Von Pelser says that Alabama’s hourly workers are motivated and dedicated. But they simply don’t have the necessary skills and preparation needed at the entry level in today’s world of manufacturing. As he did in a recent speech to the Rotary Club of Birmingham, von Pelser is actively pushing for solutions to the preparation quality of Alabama’s workforce. That, he believes, could lead to a major win-win for the State of Alabama and its manufacturers.
“I’ve talked with a lot of people over the past 12 months, and I think that if Alabama is going to continue to grow, the growth has to come from workforce development,” von Pelser says. “I see many communities, Cullman included, that have their own initiatives. Tuscaloosa is doing a great job. In Birmingham and other places, there are so many people trying to do something with workforce development and better training, but I’m missing the statewide approach — and I know the governor has the initiative going to start a statewide approach.
“Seventy-five percent of the people entering the workforce in Alabama have no college degree, and they get no state-organized training that helps industry grow up with the big businesses,” he says. “In Germany, most workers have done a three-year apprenticeship before they begin their professional careers. We can’t take people (in Alabama) and change them in two weeks.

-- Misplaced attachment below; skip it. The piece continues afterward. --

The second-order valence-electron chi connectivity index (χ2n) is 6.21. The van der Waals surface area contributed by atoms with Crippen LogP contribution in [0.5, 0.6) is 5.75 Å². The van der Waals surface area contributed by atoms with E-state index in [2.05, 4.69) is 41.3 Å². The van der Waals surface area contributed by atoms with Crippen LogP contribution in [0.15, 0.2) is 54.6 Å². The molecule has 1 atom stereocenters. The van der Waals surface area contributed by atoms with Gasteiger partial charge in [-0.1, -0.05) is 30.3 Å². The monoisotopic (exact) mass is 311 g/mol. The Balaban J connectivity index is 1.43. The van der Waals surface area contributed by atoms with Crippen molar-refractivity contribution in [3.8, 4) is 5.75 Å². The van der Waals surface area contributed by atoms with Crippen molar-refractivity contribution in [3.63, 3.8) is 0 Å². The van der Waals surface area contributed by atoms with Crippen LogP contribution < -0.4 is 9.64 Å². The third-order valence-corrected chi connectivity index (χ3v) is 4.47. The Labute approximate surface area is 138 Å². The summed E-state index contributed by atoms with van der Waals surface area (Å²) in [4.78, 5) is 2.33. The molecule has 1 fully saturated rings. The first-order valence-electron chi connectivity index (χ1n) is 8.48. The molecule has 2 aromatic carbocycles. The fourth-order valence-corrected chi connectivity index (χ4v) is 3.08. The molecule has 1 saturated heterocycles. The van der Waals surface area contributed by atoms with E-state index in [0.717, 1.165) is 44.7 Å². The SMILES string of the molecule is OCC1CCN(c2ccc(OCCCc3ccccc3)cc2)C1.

“In my mind, workforce development is the future,” von Pelser says. “I know the governor has started an initiative, and I know they’re trying with [AIDT], but it has to go much deeper than that. We need a statewide approach where communities can learn from each other. If Alabama is capable of changing the way it does workforce training, if it gets better at it, people from all over the world will fight to have plants in Alabama.”
Attracting talent is one of the reasons that REHAU is building its new technology and research center — which REHAU will call the Alabama Technical Center. The center, the third that REHAU has built and the first outside of Germany, will develop and refine production processes that will be implemented in Cullman and eventually at the company’s plants around the world. Forty-five development engineers will be housed in the research center doing product innovation research that historically has been done at facilities in Germany.
If workforce development is REHAU’s biggest challenge, meeting that challenge is part of its biggest opportunity.
“I know these are cheesy words, but we want to establish ourselves as a world-class automotive supplier,” von Pelser says. “We’ve been doing the industrial recruitment (in Cullman) for 18 years now, and it’s getting to be more of a challenge every year. But it’s an opportunity for us to meet this challenge and prove to our customers that we’re the best choice for them.”
Charlie Ingram and Cary Norton are freelancers for Business Alabama. Both are based in Birmingham.